AI heads up display on vehicle windshield while driving on the highway

AI Trust Gap

A survey exploring the American public's perceptions of and trust in artificial intelligence.

AI may be transformative, but it has the potential for misuse. We’ve seen bias. Deepfakes. And attacks on facial recognition systems.

Artificial intelligence (AI) technologies and frameworks could radically boost efficiency and productivity in nearly every field. It can enable better, faster analysis of imagery in fields ranging from medicine to national security. But if consumers don’t trust AI, adoption may be limited to less-consequential tasks, such as recommendations on streaming services or contacting a call center in the search for a human.

We collaborated with The Harris Poll to better understand Americans’ perceptions of AI and inform our work. MITRE is convening government, industry, and academia to develop frameworks and technologies that can make AI solutions safer, more equitable, and effective

Our survey findings can inform decisions about responsible development and deployment of AI systems including:

  • Public concerns to address
  • Areas for increased investment
  • Potential for collaboration across industry, government, and academia
  • Opportunities to increase trust through education

Understanding Americans' perceptions of AI can help inform government and industry R&D priorities.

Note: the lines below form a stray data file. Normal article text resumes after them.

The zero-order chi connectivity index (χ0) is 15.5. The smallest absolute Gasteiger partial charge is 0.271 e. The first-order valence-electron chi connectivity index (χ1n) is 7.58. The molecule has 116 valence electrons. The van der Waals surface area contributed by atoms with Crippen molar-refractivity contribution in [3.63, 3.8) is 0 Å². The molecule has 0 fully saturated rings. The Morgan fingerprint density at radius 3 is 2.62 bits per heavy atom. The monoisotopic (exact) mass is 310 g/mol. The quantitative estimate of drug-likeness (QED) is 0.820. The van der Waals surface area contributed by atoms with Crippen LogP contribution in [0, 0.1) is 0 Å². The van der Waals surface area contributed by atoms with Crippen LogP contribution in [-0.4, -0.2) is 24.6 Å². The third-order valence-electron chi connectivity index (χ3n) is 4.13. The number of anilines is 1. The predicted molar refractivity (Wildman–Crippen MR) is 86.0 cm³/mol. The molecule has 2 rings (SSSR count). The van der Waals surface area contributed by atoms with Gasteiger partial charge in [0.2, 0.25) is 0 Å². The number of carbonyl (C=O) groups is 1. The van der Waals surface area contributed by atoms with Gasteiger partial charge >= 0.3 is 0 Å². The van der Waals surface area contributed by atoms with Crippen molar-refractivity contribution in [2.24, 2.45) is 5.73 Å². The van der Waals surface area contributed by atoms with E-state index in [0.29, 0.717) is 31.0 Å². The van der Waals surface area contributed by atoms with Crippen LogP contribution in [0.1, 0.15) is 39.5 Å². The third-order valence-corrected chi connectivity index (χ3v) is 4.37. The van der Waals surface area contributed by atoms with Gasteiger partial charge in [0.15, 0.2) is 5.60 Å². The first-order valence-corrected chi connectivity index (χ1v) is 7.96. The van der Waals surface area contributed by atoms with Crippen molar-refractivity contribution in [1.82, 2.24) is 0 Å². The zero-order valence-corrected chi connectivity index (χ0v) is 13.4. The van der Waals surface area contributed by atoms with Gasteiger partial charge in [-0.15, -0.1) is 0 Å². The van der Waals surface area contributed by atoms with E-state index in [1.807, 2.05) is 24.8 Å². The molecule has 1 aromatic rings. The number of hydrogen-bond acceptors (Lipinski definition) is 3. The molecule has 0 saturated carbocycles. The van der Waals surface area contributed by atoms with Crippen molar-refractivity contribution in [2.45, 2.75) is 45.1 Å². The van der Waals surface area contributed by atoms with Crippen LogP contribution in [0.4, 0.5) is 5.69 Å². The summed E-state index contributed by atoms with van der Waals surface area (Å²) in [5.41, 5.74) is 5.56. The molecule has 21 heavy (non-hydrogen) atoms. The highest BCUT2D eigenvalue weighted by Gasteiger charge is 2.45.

The American public has a general distrust of artificial intelligence.


Key Findings

  • 82% believe AI should be regulated
  • 78% are very or somewhat concerned about AI being used for malicious intent
  • 37% are comfortable with government agencies using AI to make decisions that directly affect them
  • 35% are comfortable using AI for autonomous rideshares



of Americans believe
AI is safe and secure

Three out of four Americans are concerned AI could be used for malicious intent.

See the Data


Malicious intent

Most Americans worry about the safety and fairness of AI systems. These worries grow when they consider AI’s role in important functions like self-driving cars, government benefits processing, or online health chatbots. Their concerns are understandable. We’ve seen news reports about AI systems that can be tricked or corrupted. Others are biased or simply ineffective. We learned with software and cybersecurity that you must address concerns from the beginning, not as an afterthought.

We need to address these issues with AI now. MITRE is developing advanced solutions in various areas and new assurance approaches and tools.

We are convening government, academia, and industry to address these implications and ensure the responsible use of AI for public good.

We need to address AI security issues now.

The promise of AI will only be realized by building trust.